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REVIEWS THE ORIGINS OF THE WEST SEMITIC ALPHABET IN EGYPTIAN SCRIPTS. By Gordon J. Hamilton. CBQMS 40. Pp. xxv + 433. Washington, D.C.: The Catholic Biblical Association of America, 2006. Paper, $18.00. Ever since the discovery and limited decipherment of the West Semitic inscriptions from Serebit el-Khadem at the beginning of the twentieth century , the small corpus of so-called Proto-Canaanite and somewhat later Old Canaanite inscriptions has gradually expanded over the intervening years. While the corpus has grown quite slowly, the theories as to the orthographic form, meaning, and chronology of these few records have grown exponentially . The otherwise sedate world of West Semitic epigraphy was shaken up, however, in 1999 by the announcement of the discovery of two ProtoCanaanite inscriptions at Wadi el-Hol in Egypt, and it was this new find that largely inspired Gordon Hamilton to publish a thorough revision of his 1985 Harvard dissertation (“The Development of the Early Alphabet”). As Darnell et al. point out, Hamilton’s findings in the original dissertation—that the invention of the Semitic alphabet took place in the late twelfth or early thirteenth dynasty and that the letter forms are derived from both hieroglyphic and hieratic Egyptian forerunners—were confirmed by the new materials from Wadi el-Hol (J. C. Darnell et al., “Two Early Alphabetic Inscriptions from the Wadi el-H . ôl,” ASOR, 2005, pp. 90–91 and n. 143). This volume is a masterpiece of careful and descriptive epigraphic work that is an essential purchase for any college or research library as well as anyone involved in Semitic epigraphy. Hamilton’s work consists of two major steps: (1) the formal description of every known attestation of a given Proto-Canaanite letter and the range of possible hieroglyphic and hieratic antecedents for the letter in question, and (2) an arrangement of the source materials into a relative chronological sequence on the basis of the degree to which the Proto-Canaanite forms diverge from their Egyptian precursors. Thus the primary method that Hamilton uses to perform his initial survey of letters is formal resemblance (in conjunction with letter names). The use of such formal resemblance may give pause to some readers: formal resemblance in the absence of clear contextual evidence for the identification of the letter in question has often produced disastrously misleading results in other areas of decipherment and epigraphy. Hamilton admits that “there are often profound disagreements in the consonantal values assigned” to the same forms in the early West Semitic inscriptions under discussion here (p. 15). Moreover, dissenting opinion has often noted the methodologically problematic nature of formal Hebrew Studies 49 (2008) 318 Reviews resemblance in isolation (see K.-T. Zauzich, “Unsere Buchstaben: ägyptische Hieroglyphen” in Der Turmbau zu Babel [ed. W. Seipel; Kunsthistorisches Museum, 2003], 3a:183–189). That being said, rather than simply equating the Proto-Canaanite forms with a random mixture of seemingly relevant Egyptian forms, Hamilton is often able to isolate a given phase in the paleographical history of a certain hieroglyphic or hieratic sign and then demonstrate the likelihood that the Proto-Canaanite form was borrowed within that particular phase. Hamilton also provides a relatively full history of the sign names and the acrophonic principle that underlies their selection, noting that “[t]he acrophonic letter names provide an invaluable set of checks and balances to identifying the values of the Proto-Canaanite graphemes and isolating their Egyptian prototypes” (p. 282). Once the full repertoire of letter forms has been presented in detail, Hamilton is able to formulate a rough seriation of the corpus of Proto-Canaanite materials into groups of historically proximate inscriptions; he then presents the major inscriptions in an appendix largely in this order and the process of formal identification comes full circle as Hamilton catalogues the gradual differentiation of the Semitic letters from their Egyptian precursors through time. One of the most surprising of Hamilton’s conclusions, particularly to those who have not followed work on the origins of the alphabet over the last few years, is that the letter shin does not in fact derive from a representation of a tooth. Hamilton demonstrates quite clearly that the shin derives from either the “archaic bow...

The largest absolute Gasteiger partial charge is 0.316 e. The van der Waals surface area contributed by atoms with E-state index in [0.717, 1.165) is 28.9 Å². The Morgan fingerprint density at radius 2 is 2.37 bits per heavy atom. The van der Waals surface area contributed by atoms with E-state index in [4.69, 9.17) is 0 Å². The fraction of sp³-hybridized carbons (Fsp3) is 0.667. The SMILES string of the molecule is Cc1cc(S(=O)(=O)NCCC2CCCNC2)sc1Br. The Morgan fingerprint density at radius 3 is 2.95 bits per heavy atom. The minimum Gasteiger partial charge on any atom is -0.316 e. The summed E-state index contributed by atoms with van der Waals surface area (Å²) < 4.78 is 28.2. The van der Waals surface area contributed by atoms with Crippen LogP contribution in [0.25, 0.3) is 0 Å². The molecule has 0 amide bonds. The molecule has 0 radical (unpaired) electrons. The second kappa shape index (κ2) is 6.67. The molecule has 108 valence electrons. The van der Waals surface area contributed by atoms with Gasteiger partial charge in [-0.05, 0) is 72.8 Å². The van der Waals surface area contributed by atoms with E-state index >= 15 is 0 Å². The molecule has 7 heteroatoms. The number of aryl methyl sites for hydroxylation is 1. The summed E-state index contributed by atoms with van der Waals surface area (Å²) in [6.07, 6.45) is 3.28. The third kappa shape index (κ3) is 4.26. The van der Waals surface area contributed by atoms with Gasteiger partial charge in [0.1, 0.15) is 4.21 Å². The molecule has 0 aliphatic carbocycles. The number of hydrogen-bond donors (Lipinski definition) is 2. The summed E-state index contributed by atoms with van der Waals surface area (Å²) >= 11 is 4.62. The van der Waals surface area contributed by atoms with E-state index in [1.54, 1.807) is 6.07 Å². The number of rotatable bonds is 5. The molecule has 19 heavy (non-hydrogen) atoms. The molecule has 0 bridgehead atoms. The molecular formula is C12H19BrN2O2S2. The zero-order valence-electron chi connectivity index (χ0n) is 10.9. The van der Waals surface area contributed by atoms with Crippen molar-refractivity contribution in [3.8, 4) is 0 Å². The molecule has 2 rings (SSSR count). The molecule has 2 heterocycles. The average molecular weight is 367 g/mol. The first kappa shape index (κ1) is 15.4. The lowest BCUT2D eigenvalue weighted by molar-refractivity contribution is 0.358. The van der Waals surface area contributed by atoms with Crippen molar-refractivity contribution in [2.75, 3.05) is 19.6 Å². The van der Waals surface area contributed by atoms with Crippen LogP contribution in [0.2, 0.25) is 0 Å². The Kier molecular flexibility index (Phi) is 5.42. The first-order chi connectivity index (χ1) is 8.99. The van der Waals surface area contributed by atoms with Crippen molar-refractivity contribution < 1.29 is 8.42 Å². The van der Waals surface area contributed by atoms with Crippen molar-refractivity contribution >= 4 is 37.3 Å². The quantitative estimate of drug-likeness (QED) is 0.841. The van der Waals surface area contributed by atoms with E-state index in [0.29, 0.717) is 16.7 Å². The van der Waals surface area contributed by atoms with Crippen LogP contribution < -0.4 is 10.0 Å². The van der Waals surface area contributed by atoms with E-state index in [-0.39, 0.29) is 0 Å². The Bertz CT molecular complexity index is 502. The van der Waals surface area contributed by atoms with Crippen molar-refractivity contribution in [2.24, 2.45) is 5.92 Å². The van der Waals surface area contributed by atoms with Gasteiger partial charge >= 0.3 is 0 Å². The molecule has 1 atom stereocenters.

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Additional Information

ISSN
2158-1681
Print ISSN
0146-4094
Pages
pp. 317-319
Launched on MUSE
2011-10-05
Open Access
No
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